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2018 SIAH

Seattle’s Upside Down: Unearthing the City’s Deeper Histories

June 18 – August 17, 2018

Over the last century and a half, Seattle and the Puget Sound have experienced major demographic and environmental transformations: from an early history as a meeting place for Duwamish and other Coast Salish Peoples to rapid urbanization with the logging industry; from devastating fire to dramatic physical re-shapings of the topography into brand new cityscapes; from the racist removal and internment of Japanese Americans during the second World War to new challenges brought by gentrification and the influx of the tech industry. What voices and experiences have been silenced or buried in the wake of these changes? Which have been brought to the fore? We will look at our landscape from multiple perspectives, from ecocriticism to ethnic studies, from performance studies to queer studies, from public health to geography, and everything in between. By using these and other frameworks of understanding, this immersive summer experience will celebrate the lives, and bear witness to the traumas, of the Seattle beneath.

Over the course of A and B terms, we will explore the deeper and sometimes darker histories layered in and underneath the strata of Seattle and the Puget Sound area. Through experiential field excursions to “sites of conscience” in Downtown Seattle, Tacoma, and Puget Sound and its islands, as well as discussions, guest speakers, and classroom and online exercises, Seattle’s Upside Down seeks to actively disrupt the conventional narratives of our area received through tourist and popular histories. The Summer Institute in the Arts & Humanities will culminate in student-driven, original research projects presented at the end of the course. We encourage projects that integrate digital, archival, and mixed-media resources, drawing upon multiple disciplines, including art and performance. In so doing, together we will excavate pasts obscured by rapid change, observe presents excluded from public view, and imagine more just futures.

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Teaching Team

Scott Magelssen

Associate Professor, Theater History, School of Drama

Scott Magelssen holds a PhD in Theatre History, Theory, and Dramatic Literature from the University of Minnesota, and teaches Theatre History and Performance Studies. His most recent book, Simming: Participatory Performance and the Making of Meaning (University of Michigan Press, 2014), treats the ways tourism, businesses, and the military use live simulation and performance to create and reinforce meaning for participants. His current book project, “Performing Flight: Aviation, the Cold War, and Space Tourism” explores the way performance and human flight have shaped one another in public perception and consciousness.

Lauren Berliner

Assistant Professor, Media & Communication Studies, School of Interdisciplinary Arts & Sciences

Lauren Berliner is an Assistant Professor in Media & Communication and Cultural Studies, School of Interdisciplinary Arts & Sciences at UW Bothell. She is a scholar and media maker working in the area of critical media practice. Her research engages ongoing transformations in everyday digital media production, intervening in academic, intrapersonal, community, commercial, and activist contexts. She is co-curator of The Festival of (In)Appropriation, an international traveling showcase of contemporary, short audiovisual works. She has two forthcoming books, Producing Queer Youth: The Paradox of Digital Media Empowerment and Feminist Interventions in Participatory Media: Pedagogy, Publics, Practice (with Ron Krabill). Her recent research (with Nora Kenworthy) examines how Americans are using crowdfunding platforms to cover the extraordinary costs of healthcare.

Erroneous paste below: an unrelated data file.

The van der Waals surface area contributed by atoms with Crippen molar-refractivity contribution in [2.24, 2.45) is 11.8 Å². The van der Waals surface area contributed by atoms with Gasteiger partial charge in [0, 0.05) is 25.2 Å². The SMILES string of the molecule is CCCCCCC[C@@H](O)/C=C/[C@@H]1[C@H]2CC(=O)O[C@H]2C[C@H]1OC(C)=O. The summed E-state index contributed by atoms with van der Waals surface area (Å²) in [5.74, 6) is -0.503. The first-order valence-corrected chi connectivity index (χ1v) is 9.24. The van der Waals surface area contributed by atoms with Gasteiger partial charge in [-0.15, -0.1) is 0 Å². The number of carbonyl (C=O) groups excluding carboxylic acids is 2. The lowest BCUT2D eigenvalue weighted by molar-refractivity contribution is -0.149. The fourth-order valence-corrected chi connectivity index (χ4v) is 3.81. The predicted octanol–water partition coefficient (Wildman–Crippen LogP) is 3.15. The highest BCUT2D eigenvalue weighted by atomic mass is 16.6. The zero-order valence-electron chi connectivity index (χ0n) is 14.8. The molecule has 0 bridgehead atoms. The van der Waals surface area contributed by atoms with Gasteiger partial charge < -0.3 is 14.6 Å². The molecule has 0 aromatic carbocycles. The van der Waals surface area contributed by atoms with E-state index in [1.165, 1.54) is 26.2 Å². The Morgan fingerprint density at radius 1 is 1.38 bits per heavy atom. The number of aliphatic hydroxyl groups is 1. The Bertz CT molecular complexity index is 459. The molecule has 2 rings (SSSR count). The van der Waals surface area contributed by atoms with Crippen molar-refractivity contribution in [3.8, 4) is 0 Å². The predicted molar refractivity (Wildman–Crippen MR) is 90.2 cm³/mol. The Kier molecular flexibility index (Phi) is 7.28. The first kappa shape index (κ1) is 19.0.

Jason Groves

Assistant Professor, Germanics

Jason Groves is an Assistant Professor in the Department of Germanics at UW Seattle, where he offers courses on topics ranging from fairy tales to post-apocalyptic fiction. He is currently completing a book project, Mineral Imaginaries: German Literature and the Geologic Unconscious, which looks at narratives of human-mineral encounters that model more convivial relations with the earth. His work in the environmental humanities began at the Institute for Critical Climate Change and later the Critical Climate Change series at Open Humanities Press, where he co-edits Feedback, a blog in critical and cultural theory. Prior to joining the UW he held a 2015 Fellowship at San Francisco’s Exploratorium Museum, and from 2013-2015 he was a post-doctoral fellow in the Integrated Humanities at Yale University, where he also obtained his PhD.

Shelby Lunderman

PhD Student, Theater History, Theory, and Criticism, School of Drama

Shelby Lunderman is a doctoral student in Theatre History, Theory, and Criticism in the School of Drama at the University of Washington. She received her MA in Theatre Studies from Florida State University and her BFA in Theatre Performance with a minor in Political Science from Baylor University. Shelby researches the relationship between prison and theatre and has taught drama-as-process courses in correctional facilities in both Texas and Florida. Her next course, piloting in a Seattle correctional facility, will focus on deconstructing the relationship between racial identity and the American Dream through dramatic texts.